We made two 11 hour drives in three days to go perform at the Idaho Dance Education Organization conference. We learned a lot after listening to Dan Carlin’s Hardcore History for 22 hours. 11224774_10208100956428564_336831234663868090_n

We also learned a lot about dance at the conference. This was not an intensive or a training exercise; it was a way for the dance educators of the HUGE state to come together to support one another and share information. While I have no desire to put the majority of my energy into teaching, I do appreciate events like this for the way they advocate for dance and the way dance is taught and who is exposed to it.

As for the performance, it went pretty well, but, once again, a lot of weird things start to happen as soon as you put something on stage, or when you put something on a small, hexagonal shaped stage. I danced particularly hard after being stuck in a car for so long.

One of the most interesting experiences at the conference was learning about Anne Gilbert’s method of warm up and teaching, the Brain Dance, presented by Terry Goetz. We were given a short lecture and then experienced this warm up for ourselves, and I realized that many of my teachers had used similar warm up methods, but now I understood the theory behind it.

I am going to give a short summary of the BrainDance concept, which I believe deserves more exposure than it gets. Of course, to have a fully, fleshed out knowledge of it, one should take a workshop or read the books, but I think we should expose more teachers and movers to the method. I have added my own interpretation and thoughts to the concept.

  • Breath: Listen to your breathing. Your body lives through air, and air is vital for your body and mind. Pay attention to your breath and work with it and through it.
  • Tactile: touch your body. Slap (nicely), press, squeeze, brush your body. Why do we touch ourselves so little in a field where our bodies are so important? What does pressure feel like?
  • Core-Distal: Reach out to our ends to go further. We exist beyond the parameters of the room we are in. We start in our core (Isadora said the solar plexus), wherever you need that to be. Your entire body is linked, it is one, it is whole and every bit of you is important to the other bits. Move from your core out through your distal ends – your core will support you.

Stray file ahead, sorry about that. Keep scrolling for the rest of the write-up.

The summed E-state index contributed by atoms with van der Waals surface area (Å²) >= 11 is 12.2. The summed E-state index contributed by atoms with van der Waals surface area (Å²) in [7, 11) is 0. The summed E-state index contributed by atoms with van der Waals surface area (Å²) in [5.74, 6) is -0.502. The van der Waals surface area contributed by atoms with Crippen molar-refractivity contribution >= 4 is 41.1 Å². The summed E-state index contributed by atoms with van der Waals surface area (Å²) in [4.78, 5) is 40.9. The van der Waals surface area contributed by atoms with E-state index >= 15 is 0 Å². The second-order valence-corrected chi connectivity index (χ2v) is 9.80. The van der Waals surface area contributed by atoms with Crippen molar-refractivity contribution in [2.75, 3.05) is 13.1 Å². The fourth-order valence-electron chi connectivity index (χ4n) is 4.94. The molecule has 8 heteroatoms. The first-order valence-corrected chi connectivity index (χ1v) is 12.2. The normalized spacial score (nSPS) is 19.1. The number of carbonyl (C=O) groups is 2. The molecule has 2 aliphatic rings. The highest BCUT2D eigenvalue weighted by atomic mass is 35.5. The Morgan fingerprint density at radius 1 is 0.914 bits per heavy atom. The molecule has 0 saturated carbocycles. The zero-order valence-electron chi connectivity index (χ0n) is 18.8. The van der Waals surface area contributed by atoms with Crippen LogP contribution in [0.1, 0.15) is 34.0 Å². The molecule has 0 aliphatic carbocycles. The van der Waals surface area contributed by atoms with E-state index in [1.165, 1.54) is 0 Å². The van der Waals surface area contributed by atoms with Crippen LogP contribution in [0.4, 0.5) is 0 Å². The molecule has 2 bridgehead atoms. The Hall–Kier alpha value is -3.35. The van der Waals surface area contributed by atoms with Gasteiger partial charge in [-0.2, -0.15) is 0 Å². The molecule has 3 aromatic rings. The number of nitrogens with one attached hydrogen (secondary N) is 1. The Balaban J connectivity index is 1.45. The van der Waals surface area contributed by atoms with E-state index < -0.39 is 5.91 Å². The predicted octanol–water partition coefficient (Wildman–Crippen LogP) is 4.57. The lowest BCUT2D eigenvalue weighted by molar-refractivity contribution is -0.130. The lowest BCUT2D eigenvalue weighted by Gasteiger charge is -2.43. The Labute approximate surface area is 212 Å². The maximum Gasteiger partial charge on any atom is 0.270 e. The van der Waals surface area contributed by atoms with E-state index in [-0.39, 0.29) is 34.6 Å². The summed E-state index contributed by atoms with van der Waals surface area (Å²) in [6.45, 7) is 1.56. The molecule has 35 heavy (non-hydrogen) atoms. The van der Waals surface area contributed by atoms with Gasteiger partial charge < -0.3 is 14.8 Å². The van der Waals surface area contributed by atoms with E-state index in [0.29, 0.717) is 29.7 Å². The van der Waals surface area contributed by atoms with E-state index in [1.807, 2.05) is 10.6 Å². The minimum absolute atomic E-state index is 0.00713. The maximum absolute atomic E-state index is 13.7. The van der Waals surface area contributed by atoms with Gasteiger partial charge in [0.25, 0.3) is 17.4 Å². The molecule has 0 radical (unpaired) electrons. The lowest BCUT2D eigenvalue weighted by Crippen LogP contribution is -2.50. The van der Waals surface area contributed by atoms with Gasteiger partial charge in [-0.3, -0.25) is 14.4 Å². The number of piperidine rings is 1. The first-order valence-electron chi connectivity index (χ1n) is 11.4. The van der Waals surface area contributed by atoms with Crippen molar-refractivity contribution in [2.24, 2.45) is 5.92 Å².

• Head-Tail: this modern concept and technique is important beyond a “technical” sense. Our head and tail interact with each other and have a relationship – explore it. Release your head, release your tail, and let your spine be free. “Lively Spine – body attitude is determined at a spinal level”
  • Upper-Lower: Ground yourself, your lower half, and accept the support of the earth beneath you. Yield your weight to gravity while allowing your upper body to reach out through the air around you.
  • Body-Side: Ground one side and allow the other side to explore through lightness, to lengthen, to reach away and curl back in. Allow both sides of your body to be equal and whole and balanced without worrying about which leg is more flexible or trained.
  • Cross-Lateral: Connect your body across your midline – upper right to lower left and so on. You have the freedom and mobility to cross and return.
  • Vestibular: Allow yourself to lose your balance in order to gain a greater understanding of your own body and your own weight and your own balance. Don’t be so under yourself to gain a better sense of understanding of your body proportions and coordination.

Going through this pattern on your body in a warm up will give you a better understanding of yourself. Our bodies are not animals that must be beaten into submission; the more we understand the blood and muscle and faschia and bone and fluid that makes us up, the more we are free to move and create. This BrainDance is a great way to explore ourselves.

Though I am planning to move to Seattle when I am done next spring in Idaho, I am also very hopeful about the future of dance in my state. There are many potential dancers and great dancers here who are not able to be exposed to as much as dancers from more populated areas, and conferences like this allow educators to exchange information. We are the descendants of bright eyed pioneers, of the wild west, and we are capable dancers who lack representation in the professional world. We are a community, and we are dancers. Let’s get it.


For more information: Making Connections: Total Body Integration through Bartenieff Fundamentals by Peggy Hackney (1998)